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OK, I have a similiar problem that I hope someone can shed some light on.
My engine turns over just fine but it won't start. I have spark, but the plugs are dry. So I dont have any fuel. I just put in my JWT ECU and it ran fine for a few days. Then one afternoon it wouldn't start. I put my old ecu back in thinking that it was a problem with the jwt one. After pumping the gas pedel, it started up. So I put the jwt ecu back in and it ran fine for about another week. Then it happened. So I changed the ecu again, but it still didn't start up. Again no fuel. I had to tow it to the machanic and its been there since friday. I hope my ecu's didn't fry or something. I guess I'll just wait until tomorrow for a diagnosis. They had to call in a specialist to look at my car, :( Oh Well, I'm trying real hard to not stress out about the problem.
 

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ok, well my car got fixed and it ended up being a problem with my "PCM" they said that they replaced a ground wire and some capacitors or something. I just bought some NGK wires for my sentra and when I installed them the first time, my car wouldn't start. thats when I brought it to the machanic's and they fixed my PCM. I just got my car back today and so I put those NGK wires back in and it did the same exact thing again. I think they are defective or something. Well, I'm calling NGk first thing in the morning, because this is unaccetable and I will not pay for the repair again. So just a warning to all of you people thinking of buying the NGK wires. I definetly don't trust NGK anymore!!!

- Aaron
 

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Have you tried a compression check? The whirring sound that I am thinking of is the sound an engine makes when it has a blown head gasket and cannot build comprerssion. The normal pulsating sound an engine makes is due to compression and without it it spins freely and all you hear is an electric motor doing it's job. Compression testers are usually around $10 at any auto parts store or cheaper at discount places like Harbor Freight.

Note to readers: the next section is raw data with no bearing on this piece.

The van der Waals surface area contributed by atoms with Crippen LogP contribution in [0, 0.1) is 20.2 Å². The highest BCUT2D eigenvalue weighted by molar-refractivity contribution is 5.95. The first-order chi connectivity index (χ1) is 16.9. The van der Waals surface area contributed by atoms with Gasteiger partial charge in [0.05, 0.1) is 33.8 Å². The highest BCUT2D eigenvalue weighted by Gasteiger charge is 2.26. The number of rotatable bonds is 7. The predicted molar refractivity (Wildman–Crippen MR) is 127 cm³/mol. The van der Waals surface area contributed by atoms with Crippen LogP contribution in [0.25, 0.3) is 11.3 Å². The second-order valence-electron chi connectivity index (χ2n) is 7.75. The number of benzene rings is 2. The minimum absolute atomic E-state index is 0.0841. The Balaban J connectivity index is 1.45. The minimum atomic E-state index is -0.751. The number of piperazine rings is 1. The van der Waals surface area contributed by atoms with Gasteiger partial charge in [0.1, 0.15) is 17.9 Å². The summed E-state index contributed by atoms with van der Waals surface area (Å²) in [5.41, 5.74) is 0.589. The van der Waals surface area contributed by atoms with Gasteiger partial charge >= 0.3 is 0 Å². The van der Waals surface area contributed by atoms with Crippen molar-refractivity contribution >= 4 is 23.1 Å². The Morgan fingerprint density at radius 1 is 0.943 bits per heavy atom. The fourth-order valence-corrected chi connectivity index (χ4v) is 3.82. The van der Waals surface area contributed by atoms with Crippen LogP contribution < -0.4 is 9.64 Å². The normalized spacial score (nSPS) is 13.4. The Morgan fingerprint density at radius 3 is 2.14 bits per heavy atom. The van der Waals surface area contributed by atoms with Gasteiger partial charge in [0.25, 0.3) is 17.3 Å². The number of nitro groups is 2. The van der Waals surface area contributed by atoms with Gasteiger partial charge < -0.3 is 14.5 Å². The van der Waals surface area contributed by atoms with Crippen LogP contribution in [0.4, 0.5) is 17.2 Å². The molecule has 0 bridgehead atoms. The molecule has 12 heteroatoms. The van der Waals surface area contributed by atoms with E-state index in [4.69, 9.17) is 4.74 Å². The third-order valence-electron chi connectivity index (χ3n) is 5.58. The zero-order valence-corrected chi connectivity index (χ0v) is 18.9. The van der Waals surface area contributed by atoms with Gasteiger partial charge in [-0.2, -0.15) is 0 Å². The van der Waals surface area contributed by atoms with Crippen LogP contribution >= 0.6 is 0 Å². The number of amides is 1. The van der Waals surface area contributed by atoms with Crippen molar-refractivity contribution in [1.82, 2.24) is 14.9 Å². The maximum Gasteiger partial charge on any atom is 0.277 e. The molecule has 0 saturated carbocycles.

Another possibility is a bad alternator which killed the battery and would explain the slow turn over. If you suspect this, use a DIGITAL volt ohm meter to determine if the battery has sufficient voltage. It should be at least 12.5 volts while the engine is off and around 14 after the engine has been running for a while. ( DVOM's can be found for $10 or so at discount stores- I paid $2.50 for mine at Harbor Freight). Remember that a analog volt ohm meter should never be used on any circuit that is connected to the ECU because analog models load the circuit to get a reading and can fry the ECU.That's why I stress getting the digital model.

I would also back probe an injector with a test light (test light = $5 tool) to see if it is firing. If not, it is a computer related issue with the ignitor chip or crank angle sensor or the ECU itself. Also, check the distributor to see if the ignition is firing by clipping an inductive timing light onto one of the plug wires. Hold the trigger while someone else cranks it and see if the light blinks. This way you will know if you have spark. Try more than one cylinder of the first one does not work. That way you can rule out several other possibilities. Remember that given spark, compression , air and fuel an engine will run. If it will not, it is because it lacks one of these key elements.
 

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himilefrontier said:
Remember that given spark, compression , air and fuel an engine will run. If it will not, it is because it lacks one of these key elements.
As long as they are in the right ratios. My problem had all these elements present, but flooded the engine - ratio of fuel to air would not fire.